Building Description Duesenberg Automobile Company, Indianapolis Indiana

The Duesenberg Automobile and Motors Company site development began with the construction of a gasoline tank, November, 1920. Additional frame stables and temporary construction sheds were erected in December, 1920. These structures located along an east-west axis south of Building attached Building #2 were the first permanent structures on the site, 1920-1921. Building #2, a one-story, steel framed structure originally thirteen bays in length, is finished . with industrial glased curtain walls set in red brick framing. A centered, six foot high glazed monitor provides additional lighting for the open plan. A concrete floor is covered with cross-grain cut wood blocks. An additional one-story, frame structure was sited immediately adjacent to Harding Street at the intersection of W. Washington Street. By c. 1922, this building had been stuccoed. It was demolished by 19^0. In 1922-23, Building #3, a ten bay, one-story, red brick, curtain-walled factory building with a six foot high glazed monitor was constructed along Harding Street. It served as the finishing room and road testing department, By 1927, an additional five bays were added to the south.

This complex of buildings and large, open site served all aspects of production and local sales promotion for the various models produced from 1921 to 1937. Building #1, often bedecked with bunting and flags was the corporate symbol of the company. Its location on W. Washington Street, an industrial corridor and major highway leading from the city, made the headquarters and its attached factory one of the most highly visible automobile manufacturing concerns in Indianapolis. The visible connection between the structures emphasised the closeness between the management and the production line. Fred Duesenberg maintained his office in the southwest corner of Building #1. The curtain wall to the west overlooked the chassis production. The fully glazed bay to the south overlooked the delivery area.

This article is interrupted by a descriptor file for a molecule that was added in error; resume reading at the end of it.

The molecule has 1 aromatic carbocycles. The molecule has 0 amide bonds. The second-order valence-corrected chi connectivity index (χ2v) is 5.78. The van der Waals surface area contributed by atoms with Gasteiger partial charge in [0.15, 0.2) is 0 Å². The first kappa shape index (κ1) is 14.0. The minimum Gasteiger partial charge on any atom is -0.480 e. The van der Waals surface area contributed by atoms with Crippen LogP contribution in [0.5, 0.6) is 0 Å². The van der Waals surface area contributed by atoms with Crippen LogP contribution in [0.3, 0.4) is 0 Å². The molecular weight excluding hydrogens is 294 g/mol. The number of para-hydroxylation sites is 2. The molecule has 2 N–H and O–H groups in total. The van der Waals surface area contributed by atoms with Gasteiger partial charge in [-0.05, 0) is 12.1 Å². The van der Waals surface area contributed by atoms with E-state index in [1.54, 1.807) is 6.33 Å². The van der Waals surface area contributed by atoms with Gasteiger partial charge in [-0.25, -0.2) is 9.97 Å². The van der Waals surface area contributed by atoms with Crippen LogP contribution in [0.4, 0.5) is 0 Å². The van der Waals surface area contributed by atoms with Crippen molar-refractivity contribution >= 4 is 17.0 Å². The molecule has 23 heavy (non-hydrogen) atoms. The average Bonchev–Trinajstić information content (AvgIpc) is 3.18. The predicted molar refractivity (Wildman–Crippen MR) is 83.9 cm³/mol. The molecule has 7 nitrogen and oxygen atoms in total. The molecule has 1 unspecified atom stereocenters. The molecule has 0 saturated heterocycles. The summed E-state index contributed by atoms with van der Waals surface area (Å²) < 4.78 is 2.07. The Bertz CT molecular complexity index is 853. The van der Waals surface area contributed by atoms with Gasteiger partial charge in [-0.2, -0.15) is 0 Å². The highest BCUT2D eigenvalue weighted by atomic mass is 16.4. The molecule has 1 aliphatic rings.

Following the purchase of the site by the Marmon-R errington Company, all the buildings on the site were enlarged and additional buildings constructed. In 1940, the factory area was enlarged (Building #2 became Building A) with the addition of eleven western bays. Buildings B, C, C-D, D and E were built in three sections. These one-story, red brick buildings all sharing common walls repeat the configuration of the initial factory building. This range continues due south of Building A, fronting on an access parallel with Building #3. All have large, overhead doors set in fully glased elevations which feature stepped and arched parapets. Four small, ironcladded warehouse sheds and a three-story, brick-faced, concrete office are aligned along the east side of the access. The office with a rounded northwest corner is attached to the northwest corner of Building #3. A two-story, red brick, four bay by three bay time office which faces Harding Street was also constructed in 1940. A red brick, one-story boiler house and separate smoke stack were constructed to the west of Building C-D, replacing the original heating plant which was attached to the south side, west end of Building A. Between 1941 and 1949 a water tower and testing building were constructed on the southern portion of the site.

All buildings except Building #3 were demolished, June, 1984.